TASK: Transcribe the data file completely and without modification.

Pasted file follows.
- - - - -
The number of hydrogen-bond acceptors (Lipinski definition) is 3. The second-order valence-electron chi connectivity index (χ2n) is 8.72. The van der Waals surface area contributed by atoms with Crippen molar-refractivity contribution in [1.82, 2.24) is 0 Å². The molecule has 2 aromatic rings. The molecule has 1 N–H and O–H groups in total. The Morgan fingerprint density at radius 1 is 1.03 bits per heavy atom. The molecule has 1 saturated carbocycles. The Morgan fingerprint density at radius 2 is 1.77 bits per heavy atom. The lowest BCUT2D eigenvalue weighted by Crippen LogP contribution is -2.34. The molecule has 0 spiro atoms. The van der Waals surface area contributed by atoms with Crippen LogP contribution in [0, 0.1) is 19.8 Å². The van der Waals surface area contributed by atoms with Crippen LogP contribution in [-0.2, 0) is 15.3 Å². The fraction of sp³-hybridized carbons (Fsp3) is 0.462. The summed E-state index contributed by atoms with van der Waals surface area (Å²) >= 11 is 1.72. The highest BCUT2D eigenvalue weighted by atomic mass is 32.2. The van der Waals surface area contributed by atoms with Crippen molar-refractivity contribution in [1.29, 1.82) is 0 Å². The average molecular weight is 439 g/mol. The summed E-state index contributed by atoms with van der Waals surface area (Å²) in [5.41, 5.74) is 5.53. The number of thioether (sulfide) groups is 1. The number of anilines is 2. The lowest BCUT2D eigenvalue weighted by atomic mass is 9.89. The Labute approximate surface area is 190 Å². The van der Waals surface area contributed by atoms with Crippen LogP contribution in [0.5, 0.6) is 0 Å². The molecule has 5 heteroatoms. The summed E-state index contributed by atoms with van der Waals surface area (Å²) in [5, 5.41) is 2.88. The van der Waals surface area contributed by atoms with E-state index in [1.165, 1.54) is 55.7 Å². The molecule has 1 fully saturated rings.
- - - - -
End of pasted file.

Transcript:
The number of hydrogen-bond acceptors (Lipinski definition) is 3. The second-order valence-electron chi connectivity index (χ2n) is 8.72. The van der Waals surface area contributed by atoms with Crippen molar-refractivity contribution in [1.82, 2.24) is 0 Å². The molecule has 2 aromatic rings. The molecule has 1 N–H and O–H groups in total. The Morgan fingerprint density at radius 1 is 1.03 bits per heavy atom. The molecule has 1 saturated carbocycles. The Morgan fingerprint density at radius 2 is 1.77 bits per heavy atom. The lowest BCUT2D eigenvalue weighted by Crippen LogP contribution is -2.34. The molecule has 0 spiro atoms. The van der Waals surface area contributed by atoms with Crippen LogP contribution in [0, 0.1) is 19.8 Å². The van der Waals surface area contributed by atoms with Crippen LogP contribution in [-0.2, 0) is 15.3 Å². The fraction of sp³-hybridized carbons (Fsp3) is 0.462. The summed E-state index contributed by atoms with van der Waals surface area (Å²) >= 11 is 1.72. The highest BCUT2D eigenvalue weighted by atomic mass is 32.2. The van der Waals surface area contributed by atoms with Crippen molar-refractivity contribution in [1.29, 1.82) is 0 Å². The average molecular weight is 439 g/mol. The summed E-state index contributed by atoms with van der Waals surface area (Å²) in [5.41, 5.74) is 5.53. The number of thioether (sulfide) groups is 1. The number of anilines is 2. The lowest BCUT2D eigenvalue weighted by atomic mass is 9.89. The Labute approximate surface area is 190 Å². The van der Waals surface area contributed by atoms with Crippen LogP contribution in [0.5, 0.6) is 0 Å². The molecule has 5 heteroatoms. The summed E-state index contributed by atoms with van der Waals surface area (Å²) in [5, 5.41) is 2.88. The van der Waals surface area contributed by atoms with E-state index in [1.165, 1.54) is 55.7 Å². The molecule has 1 fully saturated rings.